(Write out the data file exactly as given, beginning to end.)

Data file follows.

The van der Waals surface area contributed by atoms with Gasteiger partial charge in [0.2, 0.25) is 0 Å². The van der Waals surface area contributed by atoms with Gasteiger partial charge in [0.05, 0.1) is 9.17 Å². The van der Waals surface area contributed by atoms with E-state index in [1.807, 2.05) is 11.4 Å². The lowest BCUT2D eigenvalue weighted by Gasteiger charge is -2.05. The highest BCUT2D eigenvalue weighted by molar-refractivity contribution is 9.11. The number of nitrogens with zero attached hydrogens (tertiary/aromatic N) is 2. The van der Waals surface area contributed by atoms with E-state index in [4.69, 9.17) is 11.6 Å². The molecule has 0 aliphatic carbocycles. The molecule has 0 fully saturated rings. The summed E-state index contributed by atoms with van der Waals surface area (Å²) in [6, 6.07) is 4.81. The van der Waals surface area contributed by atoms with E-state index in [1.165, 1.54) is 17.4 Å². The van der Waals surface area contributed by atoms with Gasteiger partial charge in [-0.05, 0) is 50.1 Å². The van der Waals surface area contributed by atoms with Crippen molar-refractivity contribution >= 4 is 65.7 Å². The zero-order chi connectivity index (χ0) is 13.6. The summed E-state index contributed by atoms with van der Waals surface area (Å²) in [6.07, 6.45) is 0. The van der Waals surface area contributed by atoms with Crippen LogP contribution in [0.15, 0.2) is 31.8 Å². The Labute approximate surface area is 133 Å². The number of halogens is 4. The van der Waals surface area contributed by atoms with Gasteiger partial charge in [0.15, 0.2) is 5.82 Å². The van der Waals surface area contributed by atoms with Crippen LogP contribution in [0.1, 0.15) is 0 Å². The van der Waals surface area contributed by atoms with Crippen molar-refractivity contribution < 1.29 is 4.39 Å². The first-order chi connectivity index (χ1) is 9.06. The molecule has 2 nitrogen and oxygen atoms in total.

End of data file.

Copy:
The van der Waals surface area contributed by atoms with Gasteiger partial charge in [0.2, 0.25) is 0 Å². The van der Waals surface area contributed by atoms with Gasteiger partial charge in [0.05, 0.1) is 9.17 Å². The van der Waals surface area contributed by atoms with E-state index in [1.807, 2.05) is 11.4 Å². The lowest BCUT2D eigenvalue weighted by Gasteiger charge is -2.05. The highest BCUT2D eigenvalue weighted by molar-refractivity contribution is 9.11. The number of nitrogens with zero attached hydrogens (tertiary/aromatic N) is 2. The van der Waals surface area contributed by atoms with E-state index in [4.69, 9.17) is 11.6 Å². The molecule has 0 aliphatic carbocycles. The molecule has 0 fully saturated rings. The summed E-state index contributed by atoms with van der Waals surface area (Å²) in [6, 6.07) is 4.81. The van der Waals surface area contributed by atoms with E-state index in [1.165, 1.54) is 17.4 Å². The van der Waals surface area contributed by atoms with Gasteiger partial charge in [-0.05, 0) is 50.1 Å². The van der Waals surface area contributed by atoms with Crippen molar-refractivity contribution >= 4 is 65.7 Å². The zero-order chi connectivity index (χ0) is 13.6. The summed E-state index contributed by atoms with van der Waals surface area (Å²) in [6.07, 6.45) is 0. The van der Waals surface area contributed by atoms with Crippen LogP contribution in [0.15, 0.2) is 31.8 Å². The Labute approximate surface area is 133 Å². The number of halogens is 4. The van der Waals surface area contributed by atoms with Gasteiger partial charge in [0.15, 0.2) is 5.82 Å². The van der Waals surface area contributed by atoms with Crippen LogP contribution in [0.1, 0.15) is 0 Å². The van der Waals surface area contributed by atoms with Crippen molar-refractivity contribution < 1.29 is 4.39 Å². The first-order chi connectivity index (χ1) is 9.06. The molecule has 2 nitrogen and oxygen atoms in total.